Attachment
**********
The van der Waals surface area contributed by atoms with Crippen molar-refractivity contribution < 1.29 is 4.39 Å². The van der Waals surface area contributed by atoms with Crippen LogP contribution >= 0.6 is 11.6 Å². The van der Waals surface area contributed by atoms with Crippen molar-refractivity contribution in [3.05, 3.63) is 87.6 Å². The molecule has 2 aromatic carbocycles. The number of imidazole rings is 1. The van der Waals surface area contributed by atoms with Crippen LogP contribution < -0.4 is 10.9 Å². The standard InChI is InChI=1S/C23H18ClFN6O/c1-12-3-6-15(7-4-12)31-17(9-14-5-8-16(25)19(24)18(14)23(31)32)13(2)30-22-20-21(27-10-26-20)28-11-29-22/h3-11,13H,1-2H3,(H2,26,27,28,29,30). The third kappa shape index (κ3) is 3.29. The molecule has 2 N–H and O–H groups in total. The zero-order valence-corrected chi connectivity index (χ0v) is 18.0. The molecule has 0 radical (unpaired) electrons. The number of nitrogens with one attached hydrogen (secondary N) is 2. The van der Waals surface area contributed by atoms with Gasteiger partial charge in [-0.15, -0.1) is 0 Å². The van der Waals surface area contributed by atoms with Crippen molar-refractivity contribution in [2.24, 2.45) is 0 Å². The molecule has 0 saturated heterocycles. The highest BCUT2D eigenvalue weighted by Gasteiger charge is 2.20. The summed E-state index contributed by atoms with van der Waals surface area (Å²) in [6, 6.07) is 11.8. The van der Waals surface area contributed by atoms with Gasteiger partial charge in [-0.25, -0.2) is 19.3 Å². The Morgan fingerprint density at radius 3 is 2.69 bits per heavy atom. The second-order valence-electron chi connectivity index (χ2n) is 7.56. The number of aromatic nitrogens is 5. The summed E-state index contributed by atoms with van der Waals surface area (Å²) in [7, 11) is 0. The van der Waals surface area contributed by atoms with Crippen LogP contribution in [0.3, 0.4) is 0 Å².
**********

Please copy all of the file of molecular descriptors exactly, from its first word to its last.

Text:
The van der Waals surface area contributed by atoms with Crippen molar-refractivity contribution < 1.29 is 4.39 Å². The van der Waals surface area contributed by atoms with Crippen LogP contribution >= 0.6 is 11.6 Å². The van der Waals surface area contributed by atoms with Crippen molar-refractivity contribution in [3.05, 3.63) is 87.6 Å². The molecule has 2 aromatic carbocycles. The number of imidazole rings is 1. The van der Waals surface area contributed by atoms with Crippen LogP contribution < -0.4 is 10.9 Å². The standard InChI is InChI=1S/C23H18ClFN6O/c1-12-3-6-15(7-4-12)31-17(9-14-5-8-16(25)19(24)18(14)23(31)32)13(2)30-22-20-21(27-10-26-20)28-11-29-22/h3-11,13H,1-2H3,(H2,26,27,28,29,30). The third kappa shape index (κ3) is 3.29. The molecule has 2 N–H and O–H groups in total. The zero-order valence-corrected chi connectivity index (χ0v) is 18.0. The molecule has 0 radical (unpaired) electrons. The number of nitrogens with one attached hydrogen (secondary N) is 2. The van der Waals surface area contributed by atoms with Gasteiger partial charge in [-0.15, -0.1) is 0 Å². The van der Waals surface area contributed by atoms with Crippen molar-refractivity contribution in [2.24, 2.45) is 0 Å². The molecule has 0 saturated heterocycles. The highest BCUT2D eigenvalue weighted by Gasteiger charge is 2.20. The summed E-state index contributed by atoms with van der Waals surface area (Å²) in [6, 6.07) is 11.8. The van der Waals surface area contributed by atoms with Gasteiger partial charge in [-0.25, -0.2) is 19.3 Å². The Morgan fingerprint density at radius 3 is 2.69 bits per heavy atom. The second-order valence-electron chi connectivity index (χ2n) is 7.56. The number of aromatic nitrogens is 5. The summed E-state index contributed by atoms with van der Waals surface area (Å²) in [7, 11) is 0. The van der Waals surface area contributed by atoms with Crippen LogP contribution in [0.3, 0.4) is 0 Å².